Kyle Soppe — Steven Adams, Oklahoma City Thunder

I love what he brings to the table for this team, but given his low usage rate in a game that has blowout potential … I’ll pass. The Nets struggle in plenty of areas, but they are a top-10 defensive rebounding team, thus putting Adams’ point total at risk due to his reliance on putbacks. Even if you believe that Adams is a matchup-proof rebounder, what is going to stop the Nets from wrapping him up should he get the ball in a dangerous position (he has made just five of his past 19 free throws)? There is always the chance that the Thunder blow out the Nets because of Adams, but there is more risk at this price point in an offensively limited player than I am willing to take.

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TUCSON, Ariz. — Jerry Kindall, the first man to win College World Series titles as both a player and a head coach, died Sunday night. He was 82.

The University of Arizona said Kindall died of complications from a stroke suffered Thursday.

Kindall coached Arizona to national titles in 1976, 1980 and 1986 after starring at shortstop on the University of Minnesota’s 1956 championship team. He spent nine seasons in the major leagues with the Chicago Cubs, Cleveland Indians and Minnesota Twins.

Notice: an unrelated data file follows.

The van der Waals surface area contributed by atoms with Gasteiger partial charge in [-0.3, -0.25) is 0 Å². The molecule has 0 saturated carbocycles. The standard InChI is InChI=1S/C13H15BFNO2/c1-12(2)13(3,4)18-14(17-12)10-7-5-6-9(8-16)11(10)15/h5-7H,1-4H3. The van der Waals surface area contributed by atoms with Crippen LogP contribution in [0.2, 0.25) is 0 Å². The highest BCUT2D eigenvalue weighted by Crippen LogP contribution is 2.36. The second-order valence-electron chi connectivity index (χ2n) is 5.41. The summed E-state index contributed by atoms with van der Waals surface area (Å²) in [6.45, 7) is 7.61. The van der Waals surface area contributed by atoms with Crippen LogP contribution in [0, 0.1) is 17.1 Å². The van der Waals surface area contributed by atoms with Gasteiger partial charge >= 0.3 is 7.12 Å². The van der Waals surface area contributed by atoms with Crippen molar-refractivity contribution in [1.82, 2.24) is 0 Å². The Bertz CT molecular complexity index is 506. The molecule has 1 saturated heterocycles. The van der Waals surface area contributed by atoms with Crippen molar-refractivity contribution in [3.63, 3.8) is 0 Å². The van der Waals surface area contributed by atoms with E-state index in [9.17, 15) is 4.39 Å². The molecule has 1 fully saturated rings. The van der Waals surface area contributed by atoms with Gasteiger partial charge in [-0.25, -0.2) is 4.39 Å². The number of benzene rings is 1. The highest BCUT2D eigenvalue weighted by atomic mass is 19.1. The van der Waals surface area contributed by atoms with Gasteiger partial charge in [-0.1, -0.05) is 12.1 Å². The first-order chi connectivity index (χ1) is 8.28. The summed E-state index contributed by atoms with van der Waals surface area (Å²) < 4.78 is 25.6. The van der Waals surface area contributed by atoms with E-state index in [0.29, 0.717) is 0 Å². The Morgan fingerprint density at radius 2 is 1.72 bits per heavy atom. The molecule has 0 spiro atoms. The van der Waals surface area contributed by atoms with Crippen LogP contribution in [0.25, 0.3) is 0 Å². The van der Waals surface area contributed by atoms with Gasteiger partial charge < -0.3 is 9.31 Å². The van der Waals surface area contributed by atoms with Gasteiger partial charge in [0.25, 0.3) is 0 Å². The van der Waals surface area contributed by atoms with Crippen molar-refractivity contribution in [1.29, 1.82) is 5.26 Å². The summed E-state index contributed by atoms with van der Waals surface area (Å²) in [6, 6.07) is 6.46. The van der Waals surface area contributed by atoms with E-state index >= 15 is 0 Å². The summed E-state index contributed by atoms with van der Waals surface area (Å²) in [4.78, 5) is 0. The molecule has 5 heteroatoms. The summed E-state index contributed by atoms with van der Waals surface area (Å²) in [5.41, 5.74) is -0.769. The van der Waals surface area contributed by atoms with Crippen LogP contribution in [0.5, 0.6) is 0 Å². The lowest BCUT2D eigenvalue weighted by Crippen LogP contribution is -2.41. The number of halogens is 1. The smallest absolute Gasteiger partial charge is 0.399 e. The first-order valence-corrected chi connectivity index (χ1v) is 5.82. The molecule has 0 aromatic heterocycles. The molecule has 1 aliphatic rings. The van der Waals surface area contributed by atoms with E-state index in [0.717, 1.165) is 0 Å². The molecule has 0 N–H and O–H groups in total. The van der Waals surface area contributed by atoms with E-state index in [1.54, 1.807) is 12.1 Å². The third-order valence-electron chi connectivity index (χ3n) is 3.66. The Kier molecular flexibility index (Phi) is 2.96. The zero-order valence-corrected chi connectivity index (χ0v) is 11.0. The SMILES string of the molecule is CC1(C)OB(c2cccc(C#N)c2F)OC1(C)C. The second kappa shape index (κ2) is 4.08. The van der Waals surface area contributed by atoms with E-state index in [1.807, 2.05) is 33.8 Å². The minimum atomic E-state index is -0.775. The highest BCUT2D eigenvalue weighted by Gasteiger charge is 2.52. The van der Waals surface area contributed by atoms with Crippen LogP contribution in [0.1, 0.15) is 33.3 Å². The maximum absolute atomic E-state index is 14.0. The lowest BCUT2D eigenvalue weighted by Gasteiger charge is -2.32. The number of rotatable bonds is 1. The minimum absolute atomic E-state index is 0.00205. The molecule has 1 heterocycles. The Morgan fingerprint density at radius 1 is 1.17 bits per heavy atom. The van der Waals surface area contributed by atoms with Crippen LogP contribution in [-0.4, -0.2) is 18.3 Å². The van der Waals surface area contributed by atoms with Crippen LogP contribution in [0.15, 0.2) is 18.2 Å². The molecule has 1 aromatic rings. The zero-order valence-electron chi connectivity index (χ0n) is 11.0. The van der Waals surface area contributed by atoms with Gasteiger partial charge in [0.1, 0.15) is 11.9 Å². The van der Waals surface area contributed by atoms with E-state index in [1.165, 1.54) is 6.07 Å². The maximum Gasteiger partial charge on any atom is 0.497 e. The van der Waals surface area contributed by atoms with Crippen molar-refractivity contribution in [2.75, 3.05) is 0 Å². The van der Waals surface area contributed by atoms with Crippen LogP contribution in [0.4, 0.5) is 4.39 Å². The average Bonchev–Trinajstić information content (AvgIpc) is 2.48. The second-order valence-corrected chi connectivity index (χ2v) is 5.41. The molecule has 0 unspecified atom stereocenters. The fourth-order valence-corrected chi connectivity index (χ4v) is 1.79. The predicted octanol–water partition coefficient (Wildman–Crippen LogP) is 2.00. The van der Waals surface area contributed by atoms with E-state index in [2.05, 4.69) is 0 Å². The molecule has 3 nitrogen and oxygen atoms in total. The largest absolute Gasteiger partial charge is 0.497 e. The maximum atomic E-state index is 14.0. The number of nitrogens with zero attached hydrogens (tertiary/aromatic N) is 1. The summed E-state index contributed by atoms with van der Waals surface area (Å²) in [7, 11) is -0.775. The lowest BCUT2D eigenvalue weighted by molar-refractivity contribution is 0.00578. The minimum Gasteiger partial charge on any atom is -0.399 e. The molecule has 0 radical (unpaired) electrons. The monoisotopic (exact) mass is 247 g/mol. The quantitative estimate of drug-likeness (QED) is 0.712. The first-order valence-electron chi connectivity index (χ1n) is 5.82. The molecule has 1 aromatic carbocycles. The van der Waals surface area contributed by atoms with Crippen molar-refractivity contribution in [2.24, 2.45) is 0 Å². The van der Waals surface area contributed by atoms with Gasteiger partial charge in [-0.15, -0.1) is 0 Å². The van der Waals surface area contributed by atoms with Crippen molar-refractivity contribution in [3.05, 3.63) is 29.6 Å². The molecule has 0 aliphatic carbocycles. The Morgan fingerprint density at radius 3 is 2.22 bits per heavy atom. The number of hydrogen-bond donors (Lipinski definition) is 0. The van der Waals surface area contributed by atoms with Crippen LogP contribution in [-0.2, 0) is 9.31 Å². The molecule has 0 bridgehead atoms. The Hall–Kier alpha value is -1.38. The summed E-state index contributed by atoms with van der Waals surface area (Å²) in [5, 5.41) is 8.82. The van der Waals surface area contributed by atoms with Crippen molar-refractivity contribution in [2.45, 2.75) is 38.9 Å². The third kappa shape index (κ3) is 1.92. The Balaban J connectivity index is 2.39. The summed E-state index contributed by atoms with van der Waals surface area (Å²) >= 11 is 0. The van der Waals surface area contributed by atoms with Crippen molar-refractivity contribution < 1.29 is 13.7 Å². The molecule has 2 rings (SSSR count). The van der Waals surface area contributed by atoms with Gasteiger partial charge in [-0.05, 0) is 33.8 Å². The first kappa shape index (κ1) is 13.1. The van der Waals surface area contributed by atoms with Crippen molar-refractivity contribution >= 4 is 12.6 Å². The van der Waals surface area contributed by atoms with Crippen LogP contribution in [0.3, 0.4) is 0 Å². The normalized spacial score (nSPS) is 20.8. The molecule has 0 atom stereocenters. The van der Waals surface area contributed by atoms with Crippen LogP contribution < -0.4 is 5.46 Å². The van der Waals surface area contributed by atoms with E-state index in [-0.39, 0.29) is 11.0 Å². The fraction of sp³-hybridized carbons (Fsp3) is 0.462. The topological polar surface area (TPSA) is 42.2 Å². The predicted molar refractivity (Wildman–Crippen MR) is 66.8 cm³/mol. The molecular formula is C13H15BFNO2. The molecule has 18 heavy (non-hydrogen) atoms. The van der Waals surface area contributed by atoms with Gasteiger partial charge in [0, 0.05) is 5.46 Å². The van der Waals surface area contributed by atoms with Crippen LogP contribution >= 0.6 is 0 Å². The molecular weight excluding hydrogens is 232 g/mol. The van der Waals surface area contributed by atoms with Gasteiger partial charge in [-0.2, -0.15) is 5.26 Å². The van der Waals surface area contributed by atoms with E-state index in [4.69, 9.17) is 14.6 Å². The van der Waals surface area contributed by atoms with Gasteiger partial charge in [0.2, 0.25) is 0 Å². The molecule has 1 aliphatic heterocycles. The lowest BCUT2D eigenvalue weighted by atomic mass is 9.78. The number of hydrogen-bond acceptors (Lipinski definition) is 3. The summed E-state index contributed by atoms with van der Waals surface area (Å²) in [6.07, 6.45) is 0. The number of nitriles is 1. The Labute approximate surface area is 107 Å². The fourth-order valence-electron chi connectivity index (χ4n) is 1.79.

“Some people talk the talk. He walked the walk,” said Cleveland Indians manager Terry Francona, a member of the 1980 championship team. “He lived his life just like you’re supposed to. It’s easy to say things, but he lived it.

“In a nutshell, he taught us not only to respect the game of baseball, but respect the people in the game. That was the most valuable lesson any of us learned. He taught us how to act and treat people.”

Kindall coached the Wildcats from 1973 to 1996, finishing as the school’s career victory leader with an 860-579-7 record.

“This is a sad day for Arizona baseball,” current Wildcats coach Jay Johnson said. “Jerry Kindall is one of the greatest college baseball coaches of all-time, but he was much more than that. I don’t think there is anyone that was held in higher regard for the person that they were as Coach Kindall was. He was almost a larger-than-life person, and when you talk about being an elite coach, and more importantly, an elite person, he was and will continue to be the standard. I am honored to be a part of the program that Coach made so great for so long.”